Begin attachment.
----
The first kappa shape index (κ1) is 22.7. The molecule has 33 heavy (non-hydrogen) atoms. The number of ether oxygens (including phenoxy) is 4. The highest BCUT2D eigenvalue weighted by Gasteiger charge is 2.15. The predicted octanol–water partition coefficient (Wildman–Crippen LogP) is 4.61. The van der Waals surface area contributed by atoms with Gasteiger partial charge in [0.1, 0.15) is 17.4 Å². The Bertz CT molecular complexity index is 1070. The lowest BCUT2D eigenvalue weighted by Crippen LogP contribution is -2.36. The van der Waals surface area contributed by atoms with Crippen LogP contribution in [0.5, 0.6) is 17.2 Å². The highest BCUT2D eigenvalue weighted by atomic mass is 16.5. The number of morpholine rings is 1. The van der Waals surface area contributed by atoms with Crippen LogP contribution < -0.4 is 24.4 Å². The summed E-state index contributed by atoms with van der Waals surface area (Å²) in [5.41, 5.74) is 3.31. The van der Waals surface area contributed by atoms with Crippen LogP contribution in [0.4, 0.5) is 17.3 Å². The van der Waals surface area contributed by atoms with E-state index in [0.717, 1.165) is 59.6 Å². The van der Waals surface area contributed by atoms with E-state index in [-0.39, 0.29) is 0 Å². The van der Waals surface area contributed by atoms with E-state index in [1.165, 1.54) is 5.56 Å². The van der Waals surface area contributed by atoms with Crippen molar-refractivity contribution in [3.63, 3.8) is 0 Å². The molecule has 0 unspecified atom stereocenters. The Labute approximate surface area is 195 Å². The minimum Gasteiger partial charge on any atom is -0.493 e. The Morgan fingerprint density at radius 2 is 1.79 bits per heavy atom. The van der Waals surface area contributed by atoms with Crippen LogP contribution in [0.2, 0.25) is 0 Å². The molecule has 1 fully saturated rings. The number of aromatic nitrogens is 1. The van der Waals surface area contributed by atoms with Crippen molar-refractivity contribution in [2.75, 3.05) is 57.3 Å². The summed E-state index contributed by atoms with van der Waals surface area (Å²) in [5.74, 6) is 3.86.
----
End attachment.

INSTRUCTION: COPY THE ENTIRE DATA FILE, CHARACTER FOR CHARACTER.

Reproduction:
The first kappa shape index (κ1) is 22.7. The molecule has 33 heavy (non-hydrogen) atoms. The number of ether oxygens (including phenoxy) is 4. The highest BCUT2D eigenvalue weighted by Gasteiger charge is 2.15. The predicted octanol–water partition coefficient (Wildman–Crippen LogP) is 4.61. The van der Waals surface area contributed by atoms with Gasteiger partial charge in [0.1, 0.15) is 17.4 Å². The Bertz CT molecular complexity index is 1070. The lowest BCUT2D eigenvalue weighted by Crippen LogP contribution is -2.36. The van der Waals surface area contributed by atoms with Crippen LogP contribution in [0.5, 0.6) is 17.2 Å². The highest BCUT2D eigenvalue weighted by atomic mass is 16.5. The number of morpholine rings is 1. The van der Waals surface area contributed by atoms with Crippen LogP contribution < -0.4 is 24.4 Å². The summed E-state index contributed by atoms with van der Waals surface area (Å²) in [5.41, 5.74) is 3.31. The van der Waals surface area contributed by atoms with Crippen LogP contribution in [0.4, 0.5) is 17.3 Å². The van der Waals surface area contributed by atoms with E-state index in [0.717, 1.165) is 59.6 Å². The van der Waals surface area contributed by atoms with E-state index in [-0.39, 0.29) is 0 Å². The van der Waals surface area contributed by atoms with E-state index in [1.165, 1.54) is 5.56 Å². The van der Waals surface area contributed by atoms with Crippen molar-refractivity contribution in [3.63, 3.8) is 0 Å². The molecule has 0 unspecified atom stereocenters. The Labute approximate surface area is 195 Å². The minimum Gasteiger partial charge on any atom is -0.493 e. The Morgan fingerprint density at radius 2 is 1.79 bits per heavy atom. The van der Waals surface area contributed by atoms with Crippen LogP contribution in [0.2, 0.25) is 0 Å². The molecule has 1 fully saturated rings. The number of aromatic nitrogens is 1. The van der Waals surface area contributed by atoms with Crippen molar-refractivity contribution in [2.75, 3.05) is 57.3 Å². The summed E-state index contributed by atoms with van der Waals surface area (Å²) in [5.74, 6) is 3.86.